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The Carole Kneeland Project Celebrates 25 Years

- Leadership Program Honors News Legend

This week TAB’s offices in Austin will once again host a gathering of television news directors from around the country taking part in one of two annual conferences of the Carole Kneeland Project for Responsible Journalism.

These conferences immerse Kneeland Fellows in a rigorous, three-day seminar in news ethics, newsroom culture, decision-making, management and leadership to assure excellence in local television journalism.

This training has become the core focus of The Kneeland Project which continues to evolve to address the dynamic and changing media landscape, while retaining the values, ethics, and fundamentals taught by Carole Kneeland, TAB’s 1997 Broadcaster of the Year.

Kneeland revolutionized the way stories were told and how newsrooms were led. 

The lessons she taught are timeless - be fair, accurate, ethical, and balanced. 

Kneeland died in January of 1998 after an eight-year battle with cancer.  

At the time, she was Vice-President of News at Austin’s KVUE-TV and garnered a national reputation for newsroom excellence through a lengthy career first as reporter and then as news director.

Her family, friends, and colleagues believed in what she stood for and vowed to carry on her legacy through the work of The Kneeland Project.

The late Ann Arnold, TAB’s president until her passing in 2012, and Michael Schneider, TAB’s V.P. for Legislative and Regulatory Affairs, were both part of the Kneeland’s creation in 1998.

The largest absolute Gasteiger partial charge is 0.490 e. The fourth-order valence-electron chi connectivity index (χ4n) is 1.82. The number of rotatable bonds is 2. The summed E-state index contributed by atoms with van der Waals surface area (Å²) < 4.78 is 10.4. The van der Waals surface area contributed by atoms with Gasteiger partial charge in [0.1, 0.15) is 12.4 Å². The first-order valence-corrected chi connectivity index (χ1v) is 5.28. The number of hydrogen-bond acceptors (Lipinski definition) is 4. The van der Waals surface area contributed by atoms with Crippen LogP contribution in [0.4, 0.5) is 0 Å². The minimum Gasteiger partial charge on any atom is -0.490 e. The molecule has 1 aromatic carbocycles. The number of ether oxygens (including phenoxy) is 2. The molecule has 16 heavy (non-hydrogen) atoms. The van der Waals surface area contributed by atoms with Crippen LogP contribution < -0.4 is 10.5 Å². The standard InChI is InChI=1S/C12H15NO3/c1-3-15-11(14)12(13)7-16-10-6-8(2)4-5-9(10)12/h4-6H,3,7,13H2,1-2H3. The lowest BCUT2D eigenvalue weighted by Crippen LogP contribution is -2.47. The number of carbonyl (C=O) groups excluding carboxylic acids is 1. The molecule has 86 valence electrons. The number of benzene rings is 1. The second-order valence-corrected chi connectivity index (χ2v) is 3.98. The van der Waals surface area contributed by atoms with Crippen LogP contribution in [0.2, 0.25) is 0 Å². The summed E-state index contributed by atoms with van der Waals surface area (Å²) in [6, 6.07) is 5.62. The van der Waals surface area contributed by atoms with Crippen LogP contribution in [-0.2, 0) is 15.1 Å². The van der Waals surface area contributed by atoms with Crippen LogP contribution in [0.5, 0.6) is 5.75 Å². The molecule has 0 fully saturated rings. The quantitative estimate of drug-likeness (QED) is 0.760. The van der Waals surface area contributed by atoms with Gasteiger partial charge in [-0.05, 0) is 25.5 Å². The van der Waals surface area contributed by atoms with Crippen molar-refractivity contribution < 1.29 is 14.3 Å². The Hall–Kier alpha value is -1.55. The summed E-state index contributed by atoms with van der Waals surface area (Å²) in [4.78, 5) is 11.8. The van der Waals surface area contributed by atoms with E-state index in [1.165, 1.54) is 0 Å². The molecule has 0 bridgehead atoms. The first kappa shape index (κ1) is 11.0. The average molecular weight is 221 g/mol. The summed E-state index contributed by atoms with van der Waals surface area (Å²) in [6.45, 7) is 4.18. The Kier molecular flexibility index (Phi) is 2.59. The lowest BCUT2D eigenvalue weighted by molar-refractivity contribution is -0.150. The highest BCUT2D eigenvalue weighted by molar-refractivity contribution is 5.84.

Schneider continues to serve on the Kneeland board of directors.

In its remarkable 25-year history, the 501(c)(3) charitable and educational organization serving television journalism has survived and thrived thanks to grants from broadcast corporations, journalism-related foundations, and donations from individuals including many from past Kneeland Fellows.

Tax-deductible contributions to The Kneeland Project can be made here.

More than 700 television journalists representing more than 140 television markets in all 50 states, primarily current news directors, have become Kneeland Fellows.

Almost a hundred of them have been Texas television news directors either working in the state or who took jobs here after becoming a Kneeland Fellow.

Their presence and desire to “raise the bar” for local television journalism is felt in media markets around the country, large and small.

One of those early Texas Fellows is the Kneeland Project’s new executive director.

Shannon Hammel attended Kneeland while working at KXAS-TV Dallas-Ft. Worth in 2000.

While there, Hammel launched an investigative team that won multiple National Edward R. Murrow awards and a National Emmy.

She has years of TV management and research experience in other states including Michigan, Ohio, and Colorado. 

“The Kneeland Project training changed how I managed teams and how I led in the newsroom. To this day, I share lessons from Kneeland in my personal and professional life,” said Hammel. 

“I’m thrilled to be able to give back to an organization that truly changed my life.”

Hammel will manage day-to-day operations, including organizing conferences and fundraising efforts to ensure a bright future for the non-profit. 

Stacy Baum, who served as Kneeland’s executive director for nearly 20 years, resigned last October to focus full-time as vice president of Marketing & Community Engagement at Catholic Charities of Denver.

A former KVUE newsroom employee during Carole Kneeland’s tenure, Baum’s hard work and dedication ensured the long-term health and success of the organization, and her contributions have been invaluable.

The Kneeland Project is providing real-world, hands-on leadership training to the people on the front lines of local news. 

It has changed lives and continues to improve the quality of local newsgathering, one journalist at a time. 

Questions? Contact TAB’s Michael Schneider or call (512) 322-9944.

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